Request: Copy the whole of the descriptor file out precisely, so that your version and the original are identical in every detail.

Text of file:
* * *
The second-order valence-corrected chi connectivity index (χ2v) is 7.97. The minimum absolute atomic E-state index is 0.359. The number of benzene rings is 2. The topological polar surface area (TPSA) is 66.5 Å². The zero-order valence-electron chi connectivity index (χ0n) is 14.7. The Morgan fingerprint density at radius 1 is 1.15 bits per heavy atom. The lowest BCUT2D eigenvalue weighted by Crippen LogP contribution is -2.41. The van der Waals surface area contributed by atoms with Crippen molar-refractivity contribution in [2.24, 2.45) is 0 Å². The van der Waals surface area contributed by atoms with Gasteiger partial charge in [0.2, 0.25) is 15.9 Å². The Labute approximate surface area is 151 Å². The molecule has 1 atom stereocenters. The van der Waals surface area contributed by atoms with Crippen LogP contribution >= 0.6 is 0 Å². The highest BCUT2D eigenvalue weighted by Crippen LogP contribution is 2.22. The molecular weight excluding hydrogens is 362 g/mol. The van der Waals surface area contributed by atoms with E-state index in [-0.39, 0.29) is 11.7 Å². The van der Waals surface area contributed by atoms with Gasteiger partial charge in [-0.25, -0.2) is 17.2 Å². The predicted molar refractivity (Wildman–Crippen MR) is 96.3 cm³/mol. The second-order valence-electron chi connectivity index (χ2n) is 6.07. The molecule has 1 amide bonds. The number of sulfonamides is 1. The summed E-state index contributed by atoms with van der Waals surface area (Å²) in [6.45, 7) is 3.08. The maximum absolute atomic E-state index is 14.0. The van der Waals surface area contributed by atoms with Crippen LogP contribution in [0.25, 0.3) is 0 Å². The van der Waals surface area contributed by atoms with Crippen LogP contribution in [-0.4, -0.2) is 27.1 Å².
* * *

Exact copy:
The second-order valence-corrected chi connectivity index (χ2v) is 7.97. The minimum absolute atomic E-state index is 0.359. The number of benzene rings is 2. The topological polar surface area (TPSA) is 66.5 Å². The zero-order valence-electron chi connectivity index (χ0n) is 14.7. The Morgan fingerprint density at radius 1 is 1.15 bits per heavy atom. The lowest BCUT2D eigenvalue weighted by Crippen LogP contribution is -2.41. The van der Waals surface area contributed by atoms with Crippen molar-refractivity contribution in [2.24, 2.45) is 0 Å². The van der Waals surface area contributed by atoms with Gasteiger partial charge in [0.2, 0.25) is 15.9 Å². The Labute approximate surface area is 151 Å². The molecule has 1 atom stereocenters. The van der Waals surface area contributed by atoms with Crippen LogP contribution >= 0.6 is 0 Å². The highest BCUT2D eigenvalue weighted by Crippen LogP contribution is 2.22. The molecular weight excluding hydrogens is 362 g/mol. The van der Waals surface area contributed by atoms with E-state index in [-0.39, 0.29) is 11.7 Å². The van der Waals surface area contributed by atoms with Gasteiger partial charge in [-0.25, -0.2) is 17.2 Å². The predicted molar refractivity (Wildman–Crippen MR) is 96.3 cm³/mol. The second-order valence-electron chi connectivity index (χ2n) is 6.07. The molecule has 1 amide bonds. The number of sulfonamides is 1. The summed E-state index contributed by atoms with van der Waals surface area (Å²) in [6.45, 7) is 3.08. The maximum absolute atomic E-state index is 14.0. The van der Waals surface area contributed by atoms with Crippen LogP contribution in [0.25, 0.3) is 0 Å². The van der Waals surface area contributed by atoms with Crippen LogP contribution in [-0.4, -0.2) is 27.1 Å².